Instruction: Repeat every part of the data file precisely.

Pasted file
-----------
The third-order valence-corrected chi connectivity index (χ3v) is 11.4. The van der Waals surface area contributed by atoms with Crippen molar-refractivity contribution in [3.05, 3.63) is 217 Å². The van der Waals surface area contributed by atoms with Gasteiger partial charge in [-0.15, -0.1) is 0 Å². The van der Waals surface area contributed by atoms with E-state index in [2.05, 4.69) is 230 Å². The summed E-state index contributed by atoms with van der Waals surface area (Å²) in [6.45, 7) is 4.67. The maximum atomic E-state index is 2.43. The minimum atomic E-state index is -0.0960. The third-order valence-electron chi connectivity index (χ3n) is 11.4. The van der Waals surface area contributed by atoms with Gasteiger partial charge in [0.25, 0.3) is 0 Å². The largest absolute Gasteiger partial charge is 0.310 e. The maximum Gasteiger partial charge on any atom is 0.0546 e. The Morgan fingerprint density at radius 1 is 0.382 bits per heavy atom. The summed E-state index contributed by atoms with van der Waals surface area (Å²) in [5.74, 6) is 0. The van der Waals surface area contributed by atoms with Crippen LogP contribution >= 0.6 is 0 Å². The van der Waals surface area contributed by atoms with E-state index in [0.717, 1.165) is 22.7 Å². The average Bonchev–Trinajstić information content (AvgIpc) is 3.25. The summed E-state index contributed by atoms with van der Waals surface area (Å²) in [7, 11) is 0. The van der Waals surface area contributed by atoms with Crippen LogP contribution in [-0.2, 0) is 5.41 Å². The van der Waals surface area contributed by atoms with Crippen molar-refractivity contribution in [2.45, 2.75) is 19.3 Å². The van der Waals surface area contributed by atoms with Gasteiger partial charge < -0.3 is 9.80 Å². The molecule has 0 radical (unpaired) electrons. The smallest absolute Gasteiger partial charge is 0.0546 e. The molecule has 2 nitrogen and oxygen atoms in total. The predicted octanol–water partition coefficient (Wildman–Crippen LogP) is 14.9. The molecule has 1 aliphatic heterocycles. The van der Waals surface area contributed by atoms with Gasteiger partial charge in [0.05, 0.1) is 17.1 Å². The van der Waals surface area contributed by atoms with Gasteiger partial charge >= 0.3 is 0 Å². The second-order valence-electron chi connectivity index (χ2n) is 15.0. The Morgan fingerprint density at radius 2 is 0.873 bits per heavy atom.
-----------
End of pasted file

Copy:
The third-order valence-corrected chi connectivity index (χ3v) is 11.4. The van der Waals surface area contributed by atoms with Crippen molar-refractivity contribution in [3.05, 3.63) is 217 Å². The van der Waals surface area contributed by atoms with Gasteiger partial charge in [-0.15, -0.1) is 0 Å². The van der Waals surface area contributed by atoms with E-state index in [2.05, 4.69) is 230 Å². The summed E-state index contributed by atoms with van der Waals surface area (Å²) in [6.45, 7) is 4.67. The maximum atomic E-state index is 2.43. The minimum atomic E-state index is -0.0960. The third-order valence-electron chi connectivity index (χ3n) is 11.4. The van der Waals surface area contributed by atoms with Gasteiger partial charge in [0.25, 0.3) is 0 Å². The largest absolute Gasteiger partial charge is 0.310 e. The maximum Gasteiger partial charge on any atom is 0.0546 e. The Morgan fingerprint density at radius 1 is 0.382 bits per heavy atom. The summed E-state index contributed by atoms with van der Waals surface area (Å²) in [5.74, 6) is 0. The van der Waals surface area contributed by atoms with Crippen LogP contribution >= 0.6 is 0 Å². The van der Waals surface area contributed by atoms with E-state index in [0.717, 1.165) is 22.7 Å². The average Bonchev–Trinajstić information content (AvgIpc) is 3.25. The summed E-state index contributed by atoms with van der Waals surface area (Å²) in [7, 11) is 0. The van der Waals surface area contributed by atoms with Crippen LogP contribution in [-0.2, 0) is 5.41 Å². The van der Waals surface area contributed by atoms with Crippen molar-refractivity contribution in [2.45, 2.75) is 19.3 Å². The van der Waals surface area contributed by atoms with Gasteiger partial charge < -0.3 is 9.80 Å². The molecule has 0 radical (unpaired) electrons. The smallest absolute Gasteiger partial charge is 0.0546 e. The molecule has 2 nitrogen and oxygen atoms in total. The predicted octanol–water partition coefficient (Wildman–Crippen LogP) is 14.9. The molecule has 1 aliphatic heterocycles. The van der Waals surface area contributed by atoms with Gasteiger partial charge in [0.05, 0.1) is 17.1 Å². The van der Waals surface area contributed by atoms with Gasteiger partial charge >= 0.3 is 0 Å². The second-order valence-electron chi connectivity index (χ2n) is 15.0. The Morgan fingerprint density at radius 2 is 0.873 bits per heavy atom.